Amidst all of this stock market turmoil, I am actually glad that I have this real estate transaction to focus on right now.  We are hoping to close in less than two weeks, and so far things have been going well.  I haven’t met any unscrupulous loan or real estate agents that some people say caused the current crisis.  The loan agent I dealt with was very straightforward and explained everything.  There were also many disclosures that are required by law that tell you what you are responsible for and that the real estate market doesn’t always go up.  So after going through this process I don’t think it’s fair to blame all the real estate professionals on the ground floor for the current meltdown.  A lot of them are people like you and me making an honest living.   Home buyers are really responsible for their own actions and everyone needs to do their due diligence before making any kind of big purchase or investment.

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Today the Dow Jones Industrials dipped below 9000, and it seems that there is no end in sight. Believe me, I am feeling the pain in my 401ks and IRAs, but life goes on, and I still have a job and I am still quite busy. I truly believe that the reason I and many others have a job right now in the Silicon Valley is because of the last bubble. When the NASDAQ lost more than half of its value and dot coms died left and right the Valley returned to frugality and good business practices and we all should be thankful for it.

When the last bubble happened I just started at UC Berkeley, so I missed all of the crazy IPOs and block parties. After I graduated, I did join a startup, but it was clear that it operated very frugally. It was profitable and maintained a positive cash flow with only one round of venture funding. This company is still operating right now. Since then I have joined two more small private companies and both operated the same way. Overall, I think the companies thriving in the Valley now are better quality businesses than those companies that shot up to $300 a share on the Nasdaq and then died in an ignominious fashion complete with auctions of office furniture.

As a result of the dot com bubble, even venerable technology companies became more frugal than they were and held onto their cash. This is why Microsoft and Hewlett-Packard are able to do stock buybacks this year. My last company actually issued a stock dividend because they had the cash to do so. At least technology companies became more aware of the importance of having a cash reserve for a rainy day, and it sure is pouring right now.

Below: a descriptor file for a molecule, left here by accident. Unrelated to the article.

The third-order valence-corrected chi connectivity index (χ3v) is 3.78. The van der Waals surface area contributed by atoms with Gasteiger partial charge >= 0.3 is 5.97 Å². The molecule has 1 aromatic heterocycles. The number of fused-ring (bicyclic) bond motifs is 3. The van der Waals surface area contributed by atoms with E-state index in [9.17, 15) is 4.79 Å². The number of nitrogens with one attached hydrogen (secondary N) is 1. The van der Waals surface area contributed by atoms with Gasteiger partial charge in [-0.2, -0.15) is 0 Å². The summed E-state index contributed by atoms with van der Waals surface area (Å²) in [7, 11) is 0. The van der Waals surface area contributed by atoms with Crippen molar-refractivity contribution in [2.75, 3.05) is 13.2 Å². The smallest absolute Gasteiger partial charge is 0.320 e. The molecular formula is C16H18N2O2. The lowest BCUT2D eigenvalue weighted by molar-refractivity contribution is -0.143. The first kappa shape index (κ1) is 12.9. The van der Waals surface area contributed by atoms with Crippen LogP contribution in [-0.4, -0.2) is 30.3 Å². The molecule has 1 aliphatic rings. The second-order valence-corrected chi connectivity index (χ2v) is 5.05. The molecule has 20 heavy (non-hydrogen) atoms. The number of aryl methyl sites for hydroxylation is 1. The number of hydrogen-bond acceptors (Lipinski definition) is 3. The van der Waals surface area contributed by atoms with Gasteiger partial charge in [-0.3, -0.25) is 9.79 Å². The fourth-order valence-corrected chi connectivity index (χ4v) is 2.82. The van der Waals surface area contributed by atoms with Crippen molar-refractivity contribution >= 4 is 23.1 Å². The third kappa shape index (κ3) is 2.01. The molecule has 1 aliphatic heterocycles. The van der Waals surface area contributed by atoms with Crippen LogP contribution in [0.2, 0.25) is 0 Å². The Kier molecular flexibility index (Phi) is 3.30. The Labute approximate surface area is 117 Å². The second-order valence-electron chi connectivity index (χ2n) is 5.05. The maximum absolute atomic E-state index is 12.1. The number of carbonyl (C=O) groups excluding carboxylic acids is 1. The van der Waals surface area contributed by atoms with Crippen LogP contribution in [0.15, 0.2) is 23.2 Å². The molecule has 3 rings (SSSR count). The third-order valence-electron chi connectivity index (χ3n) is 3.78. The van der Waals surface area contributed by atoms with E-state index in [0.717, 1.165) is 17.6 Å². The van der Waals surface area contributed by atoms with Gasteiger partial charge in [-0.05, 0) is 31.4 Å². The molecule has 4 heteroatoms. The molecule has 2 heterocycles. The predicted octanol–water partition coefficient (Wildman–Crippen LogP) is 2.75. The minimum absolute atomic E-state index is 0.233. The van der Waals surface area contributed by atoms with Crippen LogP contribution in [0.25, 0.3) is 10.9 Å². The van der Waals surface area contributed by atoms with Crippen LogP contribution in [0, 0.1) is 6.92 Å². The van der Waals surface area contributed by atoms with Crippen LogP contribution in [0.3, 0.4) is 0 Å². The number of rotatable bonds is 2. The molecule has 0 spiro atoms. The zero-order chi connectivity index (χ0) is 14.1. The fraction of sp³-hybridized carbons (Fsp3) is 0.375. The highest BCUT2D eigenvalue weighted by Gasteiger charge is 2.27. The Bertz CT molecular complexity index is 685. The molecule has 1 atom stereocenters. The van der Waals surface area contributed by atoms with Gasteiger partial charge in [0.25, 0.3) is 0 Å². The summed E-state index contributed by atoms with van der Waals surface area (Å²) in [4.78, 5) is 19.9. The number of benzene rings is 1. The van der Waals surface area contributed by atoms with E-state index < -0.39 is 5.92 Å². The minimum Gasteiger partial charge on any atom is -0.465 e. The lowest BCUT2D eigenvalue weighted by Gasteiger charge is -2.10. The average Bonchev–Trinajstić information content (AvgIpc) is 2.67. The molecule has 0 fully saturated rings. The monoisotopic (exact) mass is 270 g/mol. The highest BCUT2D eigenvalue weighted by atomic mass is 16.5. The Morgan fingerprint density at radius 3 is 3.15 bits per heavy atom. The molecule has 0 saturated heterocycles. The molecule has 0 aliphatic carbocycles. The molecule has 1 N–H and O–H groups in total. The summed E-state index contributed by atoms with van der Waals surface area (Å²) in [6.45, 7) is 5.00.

Another thing that happened in the Valley is that IPOs became as elusive as albino koalas. Again, I believe this is a positive thing because if there were rampant IPOs then companies would have overhired again and the fall would be very very hard. A more popular exit strategy for small companies was to be purchased by Google/Yahoo/Microsoft, and again, these large companies were able to do these acquisitions because they held onto oodles of cash.

I hope the housing bubble will serve as a lesson to everyone involved just like the dot come bubble did to the tech industry. The technology sector has become wiser and is now on more solid footing than a lot of other industries. We will all feel pain from the fallout of this financial crisis, but hopefully banks will return to better business practices and people will learn to live more frugal lives. That is actually exactly what happened after the Great Depression. We had a generation of extremely frugal folks and decades where the middle class prospered, but unfortunate history is often forgotten, and repeats itself over and over again.

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Today police in Southern California in a upscale gated community. Apparently the father of the household lost his job a few months ago and decided to kill his three children, wife, and mother in law. He wrote a suicide note detailing his recent financial difficulties and also killed himself. This tragic story isn’t the first in the current financial climate. Last year a North Berkeley family also died in a similar manner when and shot his wife, two children, and himself in Tilden Park. I would really hate to see this happen again so I want to reiterate that life is so much more important than money.

Now, people who are on the edge of suicide or murder probably need more than a blog article to persuade them from carrying through with their plans. However, family members of those recently unemployed should take care to notice depression and homicidal tendencies. In both of these cases it is a head of the household that felt like they had to kill their families due to failing household finances. They probably felt that their families were just as powerless and miserable as them, and they extended their own suicides. So I think those in families that are in financial trouble now due to a sudden change in employment status should pay attention to the mental health of their family members. Someone has to have a clear head and say that money is not the most important thing in the world, and that it is possible to get through these trying times. I think the most tragic thing about these cases is that the children are also murdered because they have their whole lives ahead of them. So perhaps it is safer to send the kids away for a while if things feel desperate.

If you have a family member who is in financial trouble, it is important to offer words of encouragement now. Ask them how they are doing, and don’t take “good” for an answer. Dig down a bit deeper and see how they are really doing, and perhaps more tragedies can be prevented if people just realize that losing money is not a death sentence.